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AWS Costs and Budgets Cheat-sheet/Write-up

As technical leads or architects it is very useful to know how to view, filter and analyse the costs of the application we build.

Actually I found Cost Explorer already very useful when I was working as a Senior Engineer because it provided lots of insights about the usage of our services, how much they costed and helped me in looking for possible optimisations. I found that being aware of costs belonged to the idea of ownership: I was not just responsible for the task of building an API and retrieve data from a DynamoTable, but to solve a business problem with the best tools and the least costs.

Let's have a look at what AWS provides us with:

Billing and Cost Management Dashboard

gives an overview of the costs and what are the services that are concurring the most to the bill.

if you have organisations you can have Bill details by service and by account ( Organisations has Consolidated Billing )

Cost Explorer

Is a free tool that allows you to get a deeper insights of your billing and have granular views and filters by service, tags, region, usage and so on and identify your main cost drivers.
You can have daily and monthly views for free ( or you can enable Hourly view at a cost).

In the Advanced Options you can view costs as:

  • unblended costs represent costs on the day that they are charged. This is normally what we as developer/leads will look at to monitor daily and monthly spend or find spikes in usage/cost

  • amortized costs distribute costs evenly across the month to avoid spikes related to recurrent fees like reservations/saving plans

  • amortized/unblended net costs are similar to the above but include discounts

blended and amortized costs

Cost Explorer shows data up to the past 13 months and can forecast your expense over the next 3 months.

Cost and Usage Reports (CUR)

CUR is an additional service, (you have to enable it ) that offers historical by-the-hour data that can offer clarity on trends and lead to a more accurate data-driven insight.
CRU are saved to S3 ( from 1 to 3 times a day) but you can also output files for Athena, RedShift and QuickSight.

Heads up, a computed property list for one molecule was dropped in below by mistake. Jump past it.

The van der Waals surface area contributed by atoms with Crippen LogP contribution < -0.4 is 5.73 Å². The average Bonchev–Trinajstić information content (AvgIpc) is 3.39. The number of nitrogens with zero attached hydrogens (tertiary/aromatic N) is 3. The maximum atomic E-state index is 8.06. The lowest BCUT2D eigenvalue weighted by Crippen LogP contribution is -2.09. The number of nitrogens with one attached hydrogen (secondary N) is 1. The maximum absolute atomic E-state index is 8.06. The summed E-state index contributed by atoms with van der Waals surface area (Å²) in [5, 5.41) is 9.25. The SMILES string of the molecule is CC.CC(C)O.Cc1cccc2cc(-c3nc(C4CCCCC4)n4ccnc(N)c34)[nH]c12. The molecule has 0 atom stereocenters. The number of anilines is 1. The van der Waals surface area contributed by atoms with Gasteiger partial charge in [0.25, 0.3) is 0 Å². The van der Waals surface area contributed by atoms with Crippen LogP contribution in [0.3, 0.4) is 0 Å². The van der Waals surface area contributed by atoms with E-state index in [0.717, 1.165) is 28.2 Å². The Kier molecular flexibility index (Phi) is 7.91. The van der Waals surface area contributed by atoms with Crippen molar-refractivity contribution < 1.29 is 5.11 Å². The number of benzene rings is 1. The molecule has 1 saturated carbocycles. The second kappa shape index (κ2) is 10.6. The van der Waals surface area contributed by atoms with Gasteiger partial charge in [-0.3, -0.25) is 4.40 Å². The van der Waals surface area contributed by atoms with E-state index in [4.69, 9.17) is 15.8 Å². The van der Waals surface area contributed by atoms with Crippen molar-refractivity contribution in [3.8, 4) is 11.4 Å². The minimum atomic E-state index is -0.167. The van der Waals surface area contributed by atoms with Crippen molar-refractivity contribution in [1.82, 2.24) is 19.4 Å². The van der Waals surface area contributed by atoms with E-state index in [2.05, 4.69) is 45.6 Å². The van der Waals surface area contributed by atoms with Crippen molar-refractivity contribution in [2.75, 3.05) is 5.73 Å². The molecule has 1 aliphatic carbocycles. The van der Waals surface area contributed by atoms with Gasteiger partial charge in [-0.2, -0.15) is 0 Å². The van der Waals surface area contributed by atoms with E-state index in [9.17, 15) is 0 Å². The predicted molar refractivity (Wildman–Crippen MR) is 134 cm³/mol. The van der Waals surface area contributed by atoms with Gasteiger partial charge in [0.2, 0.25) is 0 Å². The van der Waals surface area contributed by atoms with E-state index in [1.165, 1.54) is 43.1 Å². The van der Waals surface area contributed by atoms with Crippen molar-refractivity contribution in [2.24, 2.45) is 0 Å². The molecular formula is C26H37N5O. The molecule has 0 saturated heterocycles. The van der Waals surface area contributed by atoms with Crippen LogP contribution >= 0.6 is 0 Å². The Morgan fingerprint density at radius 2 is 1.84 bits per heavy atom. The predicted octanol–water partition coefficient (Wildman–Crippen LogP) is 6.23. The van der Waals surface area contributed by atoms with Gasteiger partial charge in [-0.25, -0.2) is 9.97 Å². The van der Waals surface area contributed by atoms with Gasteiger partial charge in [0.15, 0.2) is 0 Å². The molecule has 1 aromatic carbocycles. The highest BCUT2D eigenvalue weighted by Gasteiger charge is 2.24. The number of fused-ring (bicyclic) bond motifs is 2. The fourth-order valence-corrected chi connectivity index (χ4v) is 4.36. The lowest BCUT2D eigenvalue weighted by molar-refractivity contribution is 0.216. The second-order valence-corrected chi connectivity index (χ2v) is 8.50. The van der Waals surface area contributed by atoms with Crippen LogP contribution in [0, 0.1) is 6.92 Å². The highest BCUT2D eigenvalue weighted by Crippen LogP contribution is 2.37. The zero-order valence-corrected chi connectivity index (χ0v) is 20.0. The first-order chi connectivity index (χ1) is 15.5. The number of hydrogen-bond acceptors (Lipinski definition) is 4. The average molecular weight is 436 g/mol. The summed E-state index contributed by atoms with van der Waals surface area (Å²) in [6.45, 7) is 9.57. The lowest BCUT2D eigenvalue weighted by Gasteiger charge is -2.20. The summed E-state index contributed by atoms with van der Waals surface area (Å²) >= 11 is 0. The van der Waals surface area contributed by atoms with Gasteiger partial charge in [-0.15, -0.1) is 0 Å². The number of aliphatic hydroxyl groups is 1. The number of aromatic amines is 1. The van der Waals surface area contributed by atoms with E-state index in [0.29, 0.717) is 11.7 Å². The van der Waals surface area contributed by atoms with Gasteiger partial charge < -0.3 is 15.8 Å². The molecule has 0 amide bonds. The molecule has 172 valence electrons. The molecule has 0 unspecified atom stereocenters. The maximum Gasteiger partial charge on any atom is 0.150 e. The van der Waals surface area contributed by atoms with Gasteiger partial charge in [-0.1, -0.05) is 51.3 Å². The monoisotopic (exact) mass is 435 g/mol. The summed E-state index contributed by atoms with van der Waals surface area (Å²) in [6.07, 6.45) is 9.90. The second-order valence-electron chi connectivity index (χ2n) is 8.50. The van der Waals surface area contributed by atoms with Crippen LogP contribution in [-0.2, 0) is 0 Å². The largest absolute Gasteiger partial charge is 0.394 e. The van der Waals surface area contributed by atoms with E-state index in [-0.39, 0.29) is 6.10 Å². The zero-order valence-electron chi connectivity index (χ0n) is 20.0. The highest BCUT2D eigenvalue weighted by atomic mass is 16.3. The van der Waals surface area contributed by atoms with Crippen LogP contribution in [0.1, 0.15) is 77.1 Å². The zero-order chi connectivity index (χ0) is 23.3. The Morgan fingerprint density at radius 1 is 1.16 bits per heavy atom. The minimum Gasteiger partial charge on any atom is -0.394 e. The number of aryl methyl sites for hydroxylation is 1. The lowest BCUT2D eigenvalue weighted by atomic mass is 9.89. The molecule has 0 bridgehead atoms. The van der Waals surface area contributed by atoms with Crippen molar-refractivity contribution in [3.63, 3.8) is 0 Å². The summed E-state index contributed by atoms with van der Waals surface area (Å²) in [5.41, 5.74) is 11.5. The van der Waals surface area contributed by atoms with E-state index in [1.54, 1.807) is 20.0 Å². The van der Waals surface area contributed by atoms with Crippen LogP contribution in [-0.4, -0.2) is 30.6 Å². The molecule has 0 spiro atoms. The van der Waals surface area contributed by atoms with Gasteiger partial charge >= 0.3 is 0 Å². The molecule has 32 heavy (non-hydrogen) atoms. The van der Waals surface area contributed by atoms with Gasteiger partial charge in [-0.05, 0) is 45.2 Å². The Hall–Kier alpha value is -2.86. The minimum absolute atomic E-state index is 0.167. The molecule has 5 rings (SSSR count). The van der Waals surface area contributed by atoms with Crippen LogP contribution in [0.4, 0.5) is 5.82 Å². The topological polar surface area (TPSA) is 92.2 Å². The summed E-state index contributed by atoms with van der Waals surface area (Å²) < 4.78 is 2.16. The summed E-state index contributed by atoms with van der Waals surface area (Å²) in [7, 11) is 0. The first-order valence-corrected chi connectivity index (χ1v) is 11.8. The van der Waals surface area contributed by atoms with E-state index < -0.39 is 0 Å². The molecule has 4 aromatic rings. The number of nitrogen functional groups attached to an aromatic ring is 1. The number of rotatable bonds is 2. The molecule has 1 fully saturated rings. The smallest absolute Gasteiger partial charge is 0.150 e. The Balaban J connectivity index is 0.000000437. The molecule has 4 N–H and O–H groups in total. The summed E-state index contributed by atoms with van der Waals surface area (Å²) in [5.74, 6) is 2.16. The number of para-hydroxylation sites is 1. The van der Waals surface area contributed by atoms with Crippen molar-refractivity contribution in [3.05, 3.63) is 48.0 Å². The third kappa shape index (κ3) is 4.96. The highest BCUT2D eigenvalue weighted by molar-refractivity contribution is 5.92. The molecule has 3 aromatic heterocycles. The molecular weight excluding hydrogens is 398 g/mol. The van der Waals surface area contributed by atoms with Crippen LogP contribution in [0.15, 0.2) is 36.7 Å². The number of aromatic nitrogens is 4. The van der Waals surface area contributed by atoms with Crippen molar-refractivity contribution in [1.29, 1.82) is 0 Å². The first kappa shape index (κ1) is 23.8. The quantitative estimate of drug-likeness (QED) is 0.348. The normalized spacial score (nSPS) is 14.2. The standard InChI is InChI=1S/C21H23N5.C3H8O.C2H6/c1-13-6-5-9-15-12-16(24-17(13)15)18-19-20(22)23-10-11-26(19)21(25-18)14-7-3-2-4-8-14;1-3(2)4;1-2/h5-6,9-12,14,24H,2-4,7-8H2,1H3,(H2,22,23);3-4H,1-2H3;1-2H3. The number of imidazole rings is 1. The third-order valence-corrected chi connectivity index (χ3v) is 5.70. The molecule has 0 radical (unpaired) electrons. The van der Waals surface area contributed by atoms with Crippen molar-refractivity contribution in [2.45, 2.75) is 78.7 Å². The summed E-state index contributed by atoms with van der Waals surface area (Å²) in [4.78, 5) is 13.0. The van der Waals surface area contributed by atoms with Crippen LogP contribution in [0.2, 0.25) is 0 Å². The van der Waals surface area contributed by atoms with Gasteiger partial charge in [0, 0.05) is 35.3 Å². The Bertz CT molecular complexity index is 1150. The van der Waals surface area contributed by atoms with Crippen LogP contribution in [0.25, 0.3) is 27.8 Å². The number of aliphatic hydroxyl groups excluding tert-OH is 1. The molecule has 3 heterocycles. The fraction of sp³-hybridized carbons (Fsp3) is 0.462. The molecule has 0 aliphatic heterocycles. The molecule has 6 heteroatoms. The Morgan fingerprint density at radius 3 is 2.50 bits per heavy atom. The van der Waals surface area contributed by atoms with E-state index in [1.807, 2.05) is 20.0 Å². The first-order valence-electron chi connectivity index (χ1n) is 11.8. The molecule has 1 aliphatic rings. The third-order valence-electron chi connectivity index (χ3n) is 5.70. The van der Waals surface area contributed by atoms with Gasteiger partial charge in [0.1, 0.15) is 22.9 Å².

With CUR you can keep visibility of costs reports older than 12 months.


Budgets allow the user to get notified when costs or usage exceed a certain predefined amount.

You define what you want to track ( just cost, service usage or utilisation of saving plans and reserved instances ), the amount and the scope (all resources in the account or specific projects/services)
Then you define a threshold and the target of your Budget Notification ( email, SNS topic or ChatBot). You can also define a Budget Action to be triggered (like stopping EC2/RDS instances or changing IAM Permissions or SCPs).
Finally Budget Reports can be exported to have an overview of all your budgets and their status.

Cost Anomaly Detections

Sometimes you might be exceeding your Budgets because your business is growing, sometimes you might experience spikes of costs or usage in your applications which are suspicious even if they are within the budget thresholds.

Spikes and threshold breaches need to be contextualised in order to determine if they are fine or not.

AWS Cost Anomaly Detection is a free service that helps getting an understanding of those spikes by using Machine Learning against your spending patterns.

Cost Anomaly Detection

Cost Allocation Tags

Tags provide the functionality to associate metadata as key-value pairs to the resources in your AWS account.

Adding Tags to resources expands the capabilities of Cost Reports because you can filter by additional dimensions such application, cost-center, environment, business-unit, owner, and so on.

Tags can be managed via UI Console, CLI and Tag Editor ( which allows editing tags on multiple resources ) - and of course can be defined when setting up your Infrastructure as Code.

I have used Cost Explorer quite a lot in the last couple of years as I became responsible for the projects my team was building, and it is a fundamental tool to analyse current applications and start evaluating possible optimisations to your architecture that allow to save considerable amount of money.

Tag resources as soon as possible, keep tags simple and consistent, and eventually adopt policies that prevent deployment of new resources without tags.

Keep the number of different tags as low as necessary, but the information value of each tag as high as possible.

Please check my previous post about Cost Explorer and Resource Tags.

Remember to enable Cost allocation tags in your account so that your tags will be considered cost allocation tags and will be available in the Cost Explorer to set up filters.

Price List API

allows you to query the prices of AWS services and be alerted via SNS when prices change

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